Whitney Palmer

Healthcare. Politics. Family.

Physician-Owned Hospitals Get an Overhaul

Published in the October 2010 AAMC Reporter

—By Whitney L. J. Howell, special to the Reporter

Physician-owned hospitals, also known as specialty or limited-service hospitals, are about to undergo serious changes.

The health care reform law created in March bans any new building expansions for existing specialty hospitals, freezes the level of physician ownership allowed in each hospital, and essentially pushes them toward accepting more Medicare and Medicaid patients by establishing a Dec. 31 deadline by which physician-owned hospitals must secure Medicare provider numbers.

No strangers to controversy, physician-owned hospitals typically focus on nonemergency services, such as orthopedic or cardiac care, that are low-risk and fairly lucrative. They are often owned solely or in part by the doctors who work there, with physicians “self-referring” patients to the facilities they own.

Many health care organizations have opposed the practices of these hospitals, accusing the facilities of “cherry-picking” patients and pushing away uninsured or complex cases. Health care analysts also worry they foster the overutilization of certain procedures or treatments. Responding to opposition from the AAMC and other groups, such as the American Hospital Association and the Federation of American Hospitals, Congress in 2003 imposed an 18-month moratorium on doctor self-referrals to physician-owned specialty hospitals.

“We’re trying to develop better health care models,and this levels the playing field,” said Leonard Marquez, AAMC’s director of government relations. “Once you do that, providers will be more likely to collaborate and seek new ways to align their services and expertise.”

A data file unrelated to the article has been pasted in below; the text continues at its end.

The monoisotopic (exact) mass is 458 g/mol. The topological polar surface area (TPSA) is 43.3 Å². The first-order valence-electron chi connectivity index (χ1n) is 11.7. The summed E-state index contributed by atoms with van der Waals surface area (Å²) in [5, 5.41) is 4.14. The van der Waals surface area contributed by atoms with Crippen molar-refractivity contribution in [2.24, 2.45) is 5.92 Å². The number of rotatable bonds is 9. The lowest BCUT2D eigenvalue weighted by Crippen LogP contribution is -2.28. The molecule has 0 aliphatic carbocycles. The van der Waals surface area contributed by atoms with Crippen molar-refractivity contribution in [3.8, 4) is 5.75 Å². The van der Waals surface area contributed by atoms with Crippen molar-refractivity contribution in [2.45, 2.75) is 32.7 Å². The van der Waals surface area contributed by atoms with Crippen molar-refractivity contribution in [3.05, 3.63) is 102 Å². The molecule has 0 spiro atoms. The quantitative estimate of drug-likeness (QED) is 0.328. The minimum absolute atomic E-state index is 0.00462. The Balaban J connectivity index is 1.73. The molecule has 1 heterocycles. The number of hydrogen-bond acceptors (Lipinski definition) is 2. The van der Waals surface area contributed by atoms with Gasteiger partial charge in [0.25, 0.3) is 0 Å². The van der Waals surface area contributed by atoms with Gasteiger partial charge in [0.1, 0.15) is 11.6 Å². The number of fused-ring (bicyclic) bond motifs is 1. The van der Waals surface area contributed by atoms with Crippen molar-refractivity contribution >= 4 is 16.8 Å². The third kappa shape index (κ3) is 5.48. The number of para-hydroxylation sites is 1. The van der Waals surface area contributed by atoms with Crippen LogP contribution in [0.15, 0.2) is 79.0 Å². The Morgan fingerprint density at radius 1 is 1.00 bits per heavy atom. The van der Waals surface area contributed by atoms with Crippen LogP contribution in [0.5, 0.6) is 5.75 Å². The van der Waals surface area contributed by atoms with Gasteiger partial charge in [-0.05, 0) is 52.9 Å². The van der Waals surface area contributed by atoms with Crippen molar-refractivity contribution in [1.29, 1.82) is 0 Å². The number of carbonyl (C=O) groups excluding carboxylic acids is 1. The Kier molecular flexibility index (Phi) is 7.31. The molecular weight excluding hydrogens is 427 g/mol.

Before the reform law, physician-owned hospitals werea growth market. According to Physician Hospitals of America (PHA), a trade and advocacy group, the numberof physician-owned facilities increased by 140 percent from 2001 to 2010, with 265 facilities in existence today (including those under construction) versus 110 in 2001.

“I think other hospitals watched physicians steer patients to facilities where they have a lucrative interest,” said Jeffrey G. Micklos, J.D., the Federation of American Hospitals’ executive vice president of management, compliance, and general counsel. “In these cases, patients with more comorbidities or those who have more difficult-to-treat chronic conditions are sent to the teaching andcommunity hospitals.”

In addition to limiting hospital growth, the health reformlaw requires that doctors tied to physician-owned hospitals be

Indiana Orthopaedic Hospital will be one of the most affected physician-owned hospitals when its expansion is completed in late October. New legislation that puts new restrictions and guidelines in place for specialty hospitals puts the new building's use in question.

bona fide investors, meaning any profit they glean must directly result from services they personally render. Craig A. Conway, a health law specialist with the Health Law and Policy Institute at the University of Houston Law Center, said the new law will not necessarily spell the end of specialty hospitals—or an automatic revenue boost forother hospitals.